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Shri Nathji and his family were welcomed at the airport at Delhi by Ganesh Prasad Bhutt, Jagdish Bhutt and other devotees, all of whom prostrated before Shri Nathji.
From there they all went to the residence of Bhutt at 6/22 Western Extension Area, Karol Bagh, New Delhi.
The weather in Delhi had become warm with the coming of March, and Shri Nathji was feeling the heat. Shri Nathji had always said that he found the hot weather uncomfortable because he had been born on a hill station, Abbotabad, in District Peshawar in the Punjab, and that he had become accustomed to the cold climate of Mussoorie.
The Bhutts did everything in their power to make Shri Nathji, Mateshwari and the children as comfortable as they could. Shri Nathji and his family had become unaccustomed to flies and mosquitoes after living in Mussoorie for so many years. However, these abounded in Delhi, and Bhutt and his wife were frequently seen standing by the side of Shri Nathji, Mateshwari and the children, fanning away the flies.
Bhutt would ever afterwards recall these hot days of March-April 1947 which were ill-suited to Shri Nathji’s health and well-being. He would speak of the mosquitoes and the flies as well as a creaking ceiling fan that kept Shri Nathji awake during the nights.
Bhutt would sit at the feet of Shri Nathji and massage the calves of his legs with nimble hands and fingers. Shri Nathji would ever recall afterwards that Bhutt had very soft hands: “Bhutt Saheb ke barre gud-gude haath thhe!”
Bhutt would say to Shri Nathji:
“Prabhuji, please don’t tire yourself lecturing to us. Let us know only of your welfare.
“Prabhuji, ham se bol kar apne aap ko mat thhakaayaa karen. Hamse to koyi dukh sukh kee baat kiyaa karen!”
Shri Nathji would never tire of telling people how Bhutt had written to him in August 1942 when his arm was hurt:

“Prabhuji, mere donon baazoo torr den magar apnaa baazoo theek kar len!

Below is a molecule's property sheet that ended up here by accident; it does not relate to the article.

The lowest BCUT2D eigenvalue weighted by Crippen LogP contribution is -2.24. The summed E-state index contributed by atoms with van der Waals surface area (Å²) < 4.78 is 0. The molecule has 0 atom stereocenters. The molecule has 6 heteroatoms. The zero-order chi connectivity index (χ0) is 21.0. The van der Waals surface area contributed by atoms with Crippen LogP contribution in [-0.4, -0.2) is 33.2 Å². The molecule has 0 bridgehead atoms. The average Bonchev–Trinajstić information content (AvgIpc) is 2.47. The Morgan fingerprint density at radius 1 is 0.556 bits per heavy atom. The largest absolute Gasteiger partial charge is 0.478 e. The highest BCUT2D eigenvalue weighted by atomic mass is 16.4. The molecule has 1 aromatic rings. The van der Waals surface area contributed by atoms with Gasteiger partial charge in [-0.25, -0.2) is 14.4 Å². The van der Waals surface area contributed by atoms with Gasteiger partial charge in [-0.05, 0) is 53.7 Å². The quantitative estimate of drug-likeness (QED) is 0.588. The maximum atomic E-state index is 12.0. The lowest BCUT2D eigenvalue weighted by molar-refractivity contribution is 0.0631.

“Prabhuji, break both my arms if necessary, but cure thy arm!”

Indeed, for Shri Nathji and Mateshwari, Ganesh Prasad Bhutt was the living epitome of devotion. Shri Nathji’s lectures made him a legend in the years to come.
Mrs. Gangabai Bhutt, for all her sincerity and devotion, had the habit of speaking too much and too frequently, and also arguing with Bhutt all the time, so that her constant chatter could be heard in the house most of the time, above the noise of the traffic in the streets outside.
She would also stand before Shri Nathji and Mateshwari and sing bhajans while they ate their meals. Her bhajans were offerings of her heart, and the time was to come when they would be on the lips of many.
The house was full of idols and pictures of various gods and goddesses, kept there by Mrs. Gangabai Bhutt, leading Bhutt to often quarrel with his wife and to say:
“What need do you have to worship these images of old?”

“Bhagwan to sarrkon par ghoomaa karte hain!

“God is walking on the streets of the world these days!

Bhutt would also say to his wife:
“How fortunate we are that the Invisible God, which remains only in the imagination of most people, is before us in human form and has allowed us to come close to him and to serve him! This thought alone is enough to keep us in unbounded bliss forever!”
Gangabai Bhutt brought a renowned saint of India, Sant Tukroji Maharaj, for the darshan of Shri Nathji, and the saint was overpowered by Shri Nathji’s divinity. He sang bhajans before him and prostrated before him. But Gangabai Bhutt always thought he was not able to obtain the same divine grace of Shri Nathji as she and her husband had obtained. She attributed this to the inherent pride of mahatmas who had become accustomed to crowds  worshipping them.
The major source of relaxation provided for Shri Nathji was by Jagdish and his friend Rajjan. The two would vie with each other in entertaining Shri Nathji, Mateshwari and the children. They would frequently take them out into the city of Delhi in the two little cars, which they had – Baby Austins, both. While Jagdish drove his old, weather-beaten car, Rajjan prided in driving Shri Nathji and Mateshwari in the brand new car he had. Albeit the two friends were always cheerful and made Shri Nathji and Mateshwari laugh.
Those were the days when the riots had filtered across to Delhi as well, and the streets were unsafe in the nights. There were times when Bhutt would roam the roof of his house with a gun in his hand so that his Lord and Master, Shri Nathji, could sleep in safety inside.
Shri Nathji would later recall with feeling:

“Delhi men meri hifaazat ke liye Bhutt Sahib raaton bhar bandook lekar chhatt par ghoomaa karte thhe!

“Bhutt Sahib would roam on the roof of the house in the nights, with a gun in his hand, for the sake of my security.”